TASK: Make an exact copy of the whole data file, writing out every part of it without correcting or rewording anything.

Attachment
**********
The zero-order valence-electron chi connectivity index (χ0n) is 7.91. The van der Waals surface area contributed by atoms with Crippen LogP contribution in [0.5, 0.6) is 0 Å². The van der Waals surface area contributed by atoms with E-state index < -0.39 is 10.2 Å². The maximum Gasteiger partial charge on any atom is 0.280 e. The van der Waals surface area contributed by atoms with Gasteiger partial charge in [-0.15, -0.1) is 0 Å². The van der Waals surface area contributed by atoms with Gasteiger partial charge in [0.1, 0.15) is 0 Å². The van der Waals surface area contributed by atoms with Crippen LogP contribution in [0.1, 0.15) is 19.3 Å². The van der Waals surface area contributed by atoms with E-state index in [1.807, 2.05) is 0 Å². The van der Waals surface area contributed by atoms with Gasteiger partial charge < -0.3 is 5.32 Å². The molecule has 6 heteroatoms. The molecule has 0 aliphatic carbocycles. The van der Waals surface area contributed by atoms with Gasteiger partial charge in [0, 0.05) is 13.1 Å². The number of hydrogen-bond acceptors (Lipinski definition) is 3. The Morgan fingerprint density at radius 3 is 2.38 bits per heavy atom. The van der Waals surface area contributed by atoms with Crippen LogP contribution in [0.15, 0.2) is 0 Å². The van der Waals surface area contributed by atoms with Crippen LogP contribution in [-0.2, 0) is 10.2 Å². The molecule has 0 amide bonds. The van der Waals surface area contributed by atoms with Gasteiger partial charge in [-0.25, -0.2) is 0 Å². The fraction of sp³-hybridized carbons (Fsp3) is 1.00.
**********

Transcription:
The zero-order valence-electron chi connectivity index (χ0n) is 7.91. The van der Waals surface area contributed by atoms with Crippen LogP contribution in [0.5, 0.6) is 0 Å². The van der Waals surface area contributed by atoms with E-state index < -0.39 is 10.2 Å². The maximum Gasteiger partial charge on any atom is 0.280 e. The van der Waals surface area contributed by atoms with Gasteiger partial charge in [-0.15, -0.1) is 0 Å². The van der Waals surface area contributed by atoms with Gasteiger partial charge in [0.1, 0.15) is 0 Å². The van der Waals surface area contributed by atoms with Crippen LogP contribution in [0.1, 0.15) is 19.3 Å². The van der Waals surface area contributed by atoms with E-state index in [1.807, 2.05) is 0 Å². The van der Waals surface area contributed by atoms with Gasteiger partial charge < -0.3 is 5.32 Å². The molecule has 6 heteroatoms. The molecule has 0 aliphatic carbocycles. The van der Waals surface area contributed by atoms with Gasteiger partial charge in [0, 0.05) is 13.1 Å². The number of hydrogen-bond acceptors (Lipinski definition) is 3. The Morgan fingerprint density at radius 3 is 2.38 bits per heavy atom. The van der Waals surface area contributed by atoms with Crippen LogP contribution in [0.15, 0.2) is 0 Å². The van der Waals surface area contributed by atoms with Crippen LogP contribution in [-0.2, 0) is 10.2 Å². The molecule has 0 amide bonds. The van der Waals surface area contributed by atoms with Gasteiger partial charge in [-0.25, -0.2) is 0 Å². The fraction of sp³-hybridized carbons (Fsp3) is 1.00.